Acas study finds high level of employment tribunal awards not paid #HR #Law #Management #ACAS

CIPD:” But in majority of disputes where Acas mediates, payments made without enforcement. A study by Acas has revealed a worryingly high proportion of employment tribunal awards are not paid, requiring the payments to be enforced.

Previously published data showed that only 53 per cent of claimants had received pay awards granted to them by employment tribunals without having to resort to enforcement channels, like bailiffs.

The fresh Acas research puts this collection rate in stark contrast to its own settlements.

While just over half of claimants collect their employment tribunal awards without any hassle, more than nine out of 10 employers pay compensation without the need for enforcement following an Acas mediated settlement.

The study also examined types of workplaces involved in disputes, compensation levels for pay awards and the topics of the disputes that Acas had settled.

It found that most settled disputes related to unfair dismissal (61 per cent) followed by wages claims (13 per cent). The average compensation payout was £3,000, while the majority of settled disputes were from the private sector (80 per cent) with just 14 per cent from the public sector and five per cent in the charity or not for profit sector.

IFF Research conducted the research for the conciliation service, studying 1,500 claimants who had settled with a COT3 agreement in both Pre Claim Conciliation cases and individual conciliation cases to measure the levels of payment and enforcement.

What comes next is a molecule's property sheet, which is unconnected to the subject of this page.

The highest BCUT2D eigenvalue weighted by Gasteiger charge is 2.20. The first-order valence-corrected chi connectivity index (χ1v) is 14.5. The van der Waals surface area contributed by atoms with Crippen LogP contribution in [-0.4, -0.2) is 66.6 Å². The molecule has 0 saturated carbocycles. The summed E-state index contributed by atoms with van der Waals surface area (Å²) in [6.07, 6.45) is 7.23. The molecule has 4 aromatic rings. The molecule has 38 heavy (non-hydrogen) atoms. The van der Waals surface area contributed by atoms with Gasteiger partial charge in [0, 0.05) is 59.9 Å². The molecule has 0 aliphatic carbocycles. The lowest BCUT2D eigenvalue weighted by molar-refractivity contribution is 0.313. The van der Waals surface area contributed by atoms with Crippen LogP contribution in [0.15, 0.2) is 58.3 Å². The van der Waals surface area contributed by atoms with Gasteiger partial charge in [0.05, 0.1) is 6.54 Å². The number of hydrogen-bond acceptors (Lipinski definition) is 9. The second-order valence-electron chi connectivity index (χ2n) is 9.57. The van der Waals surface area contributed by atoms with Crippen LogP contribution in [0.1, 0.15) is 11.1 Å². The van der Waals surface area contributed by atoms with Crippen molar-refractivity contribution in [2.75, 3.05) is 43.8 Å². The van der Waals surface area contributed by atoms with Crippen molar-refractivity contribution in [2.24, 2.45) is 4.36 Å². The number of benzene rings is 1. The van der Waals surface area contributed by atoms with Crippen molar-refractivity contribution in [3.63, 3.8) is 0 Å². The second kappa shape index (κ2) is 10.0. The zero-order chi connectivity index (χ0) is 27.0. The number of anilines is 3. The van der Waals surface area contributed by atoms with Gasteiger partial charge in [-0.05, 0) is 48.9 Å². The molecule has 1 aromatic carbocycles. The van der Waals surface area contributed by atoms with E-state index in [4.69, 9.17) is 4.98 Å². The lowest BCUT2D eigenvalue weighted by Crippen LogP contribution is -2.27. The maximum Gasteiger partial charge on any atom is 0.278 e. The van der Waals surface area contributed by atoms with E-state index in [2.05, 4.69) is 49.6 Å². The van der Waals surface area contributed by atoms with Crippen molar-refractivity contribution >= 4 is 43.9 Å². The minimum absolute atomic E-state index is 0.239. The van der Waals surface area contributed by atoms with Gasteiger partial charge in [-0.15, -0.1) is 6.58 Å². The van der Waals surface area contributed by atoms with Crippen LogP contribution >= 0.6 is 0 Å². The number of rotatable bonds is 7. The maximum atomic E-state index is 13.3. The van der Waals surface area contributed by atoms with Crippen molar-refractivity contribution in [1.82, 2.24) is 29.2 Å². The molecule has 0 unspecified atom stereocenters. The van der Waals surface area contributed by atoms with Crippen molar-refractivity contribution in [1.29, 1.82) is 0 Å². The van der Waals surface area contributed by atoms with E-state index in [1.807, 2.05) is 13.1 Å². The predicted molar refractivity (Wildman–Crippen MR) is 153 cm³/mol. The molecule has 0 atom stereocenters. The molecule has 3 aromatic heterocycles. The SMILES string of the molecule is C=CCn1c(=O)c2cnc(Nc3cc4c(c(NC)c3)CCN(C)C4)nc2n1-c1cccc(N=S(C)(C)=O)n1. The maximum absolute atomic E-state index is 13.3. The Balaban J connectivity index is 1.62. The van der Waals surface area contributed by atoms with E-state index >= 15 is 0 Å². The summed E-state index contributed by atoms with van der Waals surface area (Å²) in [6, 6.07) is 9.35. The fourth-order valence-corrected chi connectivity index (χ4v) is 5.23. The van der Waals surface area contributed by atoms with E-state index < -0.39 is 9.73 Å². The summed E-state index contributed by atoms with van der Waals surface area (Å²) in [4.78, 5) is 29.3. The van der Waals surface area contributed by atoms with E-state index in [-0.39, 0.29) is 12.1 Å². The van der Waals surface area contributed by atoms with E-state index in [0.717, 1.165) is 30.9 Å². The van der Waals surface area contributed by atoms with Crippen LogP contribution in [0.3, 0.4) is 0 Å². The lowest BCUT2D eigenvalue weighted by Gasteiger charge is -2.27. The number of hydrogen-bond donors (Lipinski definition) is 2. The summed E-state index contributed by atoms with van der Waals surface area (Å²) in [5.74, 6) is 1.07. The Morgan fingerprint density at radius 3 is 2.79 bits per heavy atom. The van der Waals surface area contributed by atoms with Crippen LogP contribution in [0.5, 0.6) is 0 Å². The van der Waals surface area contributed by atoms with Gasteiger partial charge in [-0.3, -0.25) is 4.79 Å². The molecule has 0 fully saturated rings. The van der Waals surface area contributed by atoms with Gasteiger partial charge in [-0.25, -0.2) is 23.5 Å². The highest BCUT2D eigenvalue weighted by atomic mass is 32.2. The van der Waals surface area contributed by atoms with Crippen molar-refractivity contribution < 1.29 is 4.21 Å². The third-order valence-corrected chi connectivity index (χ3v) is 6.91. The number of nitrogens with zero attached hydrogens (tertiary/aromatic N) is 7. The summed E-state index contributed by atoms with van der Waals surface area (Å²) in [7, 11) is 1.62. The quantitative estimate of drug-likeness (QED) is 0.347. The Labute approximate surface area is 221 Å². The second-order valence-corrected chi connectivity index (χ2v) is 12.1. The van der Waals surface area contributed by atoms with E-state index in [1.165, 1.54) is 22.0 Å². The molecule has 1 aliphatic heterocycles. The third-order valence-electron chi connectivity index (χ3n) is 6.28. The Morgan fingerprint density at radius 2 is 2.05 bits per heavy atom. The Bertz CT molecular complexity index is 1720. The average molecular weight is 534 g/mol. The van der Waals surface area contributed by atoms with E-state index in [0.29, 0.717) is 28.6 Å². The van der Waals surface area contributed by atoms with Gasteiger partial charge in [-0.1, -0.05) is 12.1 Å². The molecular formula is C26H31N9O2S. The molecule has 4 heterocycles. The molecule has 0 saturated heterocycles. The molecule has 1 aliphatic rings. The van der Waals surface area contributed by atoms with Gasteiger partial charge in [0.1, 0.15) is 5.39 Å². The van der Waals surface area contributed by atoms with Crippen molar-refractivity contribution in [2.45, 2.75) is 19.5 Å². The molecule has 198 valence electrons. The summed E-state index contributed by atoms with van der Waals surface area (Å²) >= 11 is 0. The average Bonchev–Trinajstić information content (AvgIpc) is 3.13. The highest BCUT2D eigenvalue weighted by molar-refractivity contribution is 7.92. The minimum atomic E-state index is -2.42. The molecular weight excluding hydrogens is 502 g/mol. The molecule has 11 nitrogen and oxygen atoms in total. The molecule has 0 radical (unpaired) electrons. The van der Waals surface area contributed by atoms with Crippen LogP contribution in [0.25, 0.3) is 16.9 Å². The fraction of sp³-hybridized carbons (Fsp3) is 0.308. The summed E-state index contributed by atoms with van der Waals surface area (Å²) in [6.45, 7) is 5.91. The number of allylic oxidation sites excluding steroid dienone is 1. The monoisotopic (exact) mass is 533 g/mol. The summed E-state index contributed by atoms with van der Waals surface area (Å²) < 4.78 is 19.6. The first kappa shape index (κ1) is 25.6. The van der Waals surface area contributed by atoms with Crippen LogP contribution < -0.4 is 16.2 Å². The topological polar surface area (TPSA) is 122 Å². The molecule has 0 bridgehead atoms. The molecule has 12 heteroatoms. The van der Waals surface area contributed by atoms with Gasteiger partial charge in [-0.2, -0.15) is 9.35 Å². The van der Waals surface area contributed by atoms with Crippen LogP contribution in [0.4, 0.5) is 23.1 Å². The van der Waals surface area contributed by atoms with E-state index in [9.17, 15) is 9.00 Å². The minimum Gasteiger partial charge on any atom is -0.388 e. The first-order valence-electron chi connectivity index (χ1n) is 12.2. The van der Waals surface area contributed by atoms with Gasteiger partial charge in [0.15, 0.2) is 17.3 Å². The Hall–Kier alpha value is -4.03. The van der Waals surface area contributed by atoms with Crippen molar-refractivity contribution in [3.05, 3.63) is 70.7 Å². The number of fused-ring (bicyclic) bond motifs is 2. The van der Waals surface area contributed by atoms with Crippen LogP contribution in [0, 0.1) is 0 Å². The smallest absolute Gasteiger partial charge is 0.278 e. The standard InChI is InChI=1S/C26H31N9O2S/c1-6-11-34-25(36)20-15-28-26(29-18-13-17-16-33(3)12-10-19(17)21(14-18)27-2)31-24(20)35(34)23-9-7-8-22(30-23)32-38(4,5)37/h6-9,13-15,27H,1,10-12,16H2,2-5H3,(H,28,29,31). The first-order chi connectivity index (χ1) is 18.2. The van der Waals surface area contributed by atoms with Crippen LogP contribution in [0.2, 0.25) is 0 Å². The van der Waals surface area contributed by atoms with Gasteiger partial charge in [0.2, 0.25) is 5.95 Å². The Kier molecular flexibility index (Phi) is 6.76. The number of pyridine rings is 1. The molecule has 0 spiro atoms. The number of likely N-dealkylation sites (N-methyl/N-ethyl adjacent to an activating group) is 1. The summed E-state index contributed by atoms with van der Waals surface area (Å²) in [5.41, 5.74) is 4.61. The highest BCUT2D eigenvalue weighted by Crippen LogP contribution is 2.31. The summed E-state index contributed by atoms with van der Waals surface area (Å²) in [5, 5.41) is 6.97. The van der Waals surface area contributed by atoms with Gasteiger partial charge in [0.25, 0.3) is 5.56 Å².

The study looked at cases closed between the beginning of January and end of March 2014, before Early Conciliation was introduced.

Acas Chair Sir Brendan Barber said: “This new research reveals that most employers pay out compensation when it has been agreed through an Acas settlement.

“It shows the crucial value of Acas’ impartial conciliation services in securing agreed settlements to disputes. But the low compliance rate with tribunal awards remains a major concern.

“Our new free Early Conciliation service continues to help people resolve their disputes. We are dealing with around 1600 cases a week and dealt with nearly 40,000 cases in the first six months of operation.”

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